Vegan and veggie diets work like STATINS: Huge analysis reveals cholesterol-slashing benefits of plant-based regime
- Researchers in Denmark looked at studies involving more than 2,000 people
- Results suggest plant-based diets reduce the risk of developing blocked arteries
Vegetarian and vegan diets may slash levels of cholesterol and fat in the blood, a study suggests.
Researchers in Denmark say their findings, which analysed data from studies involving more than 2,000 people, suggest plant-based diets reduce the risk of developing blocked arteries.
In turn, the chance of having a heart attack or strokes is also squashed.
Study author Professor Ruth Frikke-Schmidt said a meat-free diet ‘corresponds to a third of the effect’ of taking cholesterol-lowering statins, which is ‘really substantial’.
Statins, does lyrica help rheumatoid arthritis one of the most commonly prescribed drugs, is taken by around eight million Brits and 40million Americans.
Researchers in Denmark say their findings, which analysed data from studies involving more than 2,000 people, suggest plant-based diets reduce the risk of developing blocked arteries
The researchers looked at 30 trials with a total of 2,372 participants, published between 1982 and 2022.
They looked at their levels of ‘good’ and ‘bad’ cholesterol, triglycerides — a type of fat found in the blood — and apoliprotein B (apoB), which is a protein that helps to carry fat and cholesterol in blood.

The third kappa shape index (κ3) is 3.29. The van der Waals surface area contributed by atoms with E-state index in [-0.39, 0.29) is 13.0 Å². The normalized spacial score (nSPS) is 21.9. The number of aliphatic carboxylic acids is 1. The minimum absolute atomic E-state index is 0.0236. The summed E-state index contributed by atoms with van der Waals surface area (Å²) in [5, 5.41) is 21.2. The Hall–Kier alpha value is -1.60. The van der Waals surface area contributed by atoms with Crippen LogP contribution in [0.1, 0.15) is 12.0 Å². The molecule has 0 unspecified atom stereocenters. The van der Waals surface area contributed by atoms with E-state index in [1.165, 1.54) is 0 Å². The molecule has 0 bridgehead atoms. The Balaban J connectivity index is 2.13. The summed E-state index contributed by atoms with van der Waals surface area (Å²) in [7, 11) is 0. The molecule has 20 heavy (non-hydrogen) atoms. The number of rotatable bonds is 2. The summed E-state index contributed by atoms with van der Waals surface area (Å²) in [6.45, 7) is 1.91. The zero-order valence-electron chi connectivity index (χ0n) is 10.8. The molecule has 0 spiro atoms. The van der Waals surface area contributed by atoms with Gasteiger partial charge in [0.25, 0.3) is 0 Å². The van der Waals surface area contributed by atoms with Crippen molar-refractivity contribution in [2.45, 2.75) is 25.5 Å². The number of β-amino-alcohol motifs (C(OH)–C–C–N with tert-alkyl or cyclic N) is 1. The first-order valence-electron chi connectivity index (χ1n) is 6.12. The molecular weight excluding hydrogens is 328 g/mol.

Data for those following vegetarian and vegan diets were compared against those who followed an omnivorous diet, which includes meat, fish and dairy.
The length of time on the diets ranged from 10 days to five years, with an average of 29 weeks.
The findings, published in the European Heart Journal, show those who followed a plant-based diet had an average reduction in total cholesterol levels of 7 per cent from levels measured at the start of the studies.
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There was also a 10 per cent reduction in bad cholesterol levels and a 14 per cent reduction in apoB levels.
The researchers used data from statins trials to estimate that maintaining a diet for five years would cut the risk of cardiovascular disease by seven per cent, while following the diet for 15 years could slash the risk by a fifth.
Professor Frikke-Schmidt, chief physician at the Rigshospitalet in Copenhagen, told BBC News: ‘That corresponds to a third of the effect of a cholesterol-lowering statin [pill] – so that’s really substantial.’
However, she urged those taking statins and following a plant-based diet not to come off the drugs.
Statins are offered to those with high levels of ‘bad’ cholesterol, which can lead to a hardening and narrowing of the arteries and cardiovascular disease. They work by lowering the production of this type of cholesterol in the liver.
She said: ‘Statin treatment is superior to plant-based diets in reducing fats and cholesterol levels.
‘However, one regimen does not exclude the other, and combining statins with plant-based diets is likely to have a synergistic effect, resulting in an even larger beneficial effect.
‘If people start eating vegetarian or vegan diets from an early age, the potential for reducing the risk of cardiovascular disease caused by blocked arteries is substantial.
‘Importantly, we found similar results across continents, ages, different ranges of body mass index, and among people in different states of health.’
The effect was seen for both vegetarian and vegan diets and in people ranging from a healthy weight to obese, regardless of their age and underlying health conditions.
Professor Frikke-Schmidt added: ‘Populations globally are ageing and, as a consequence, the cost of treating age-related diseases such as atherosclerotic cardiovascular disease is increasing.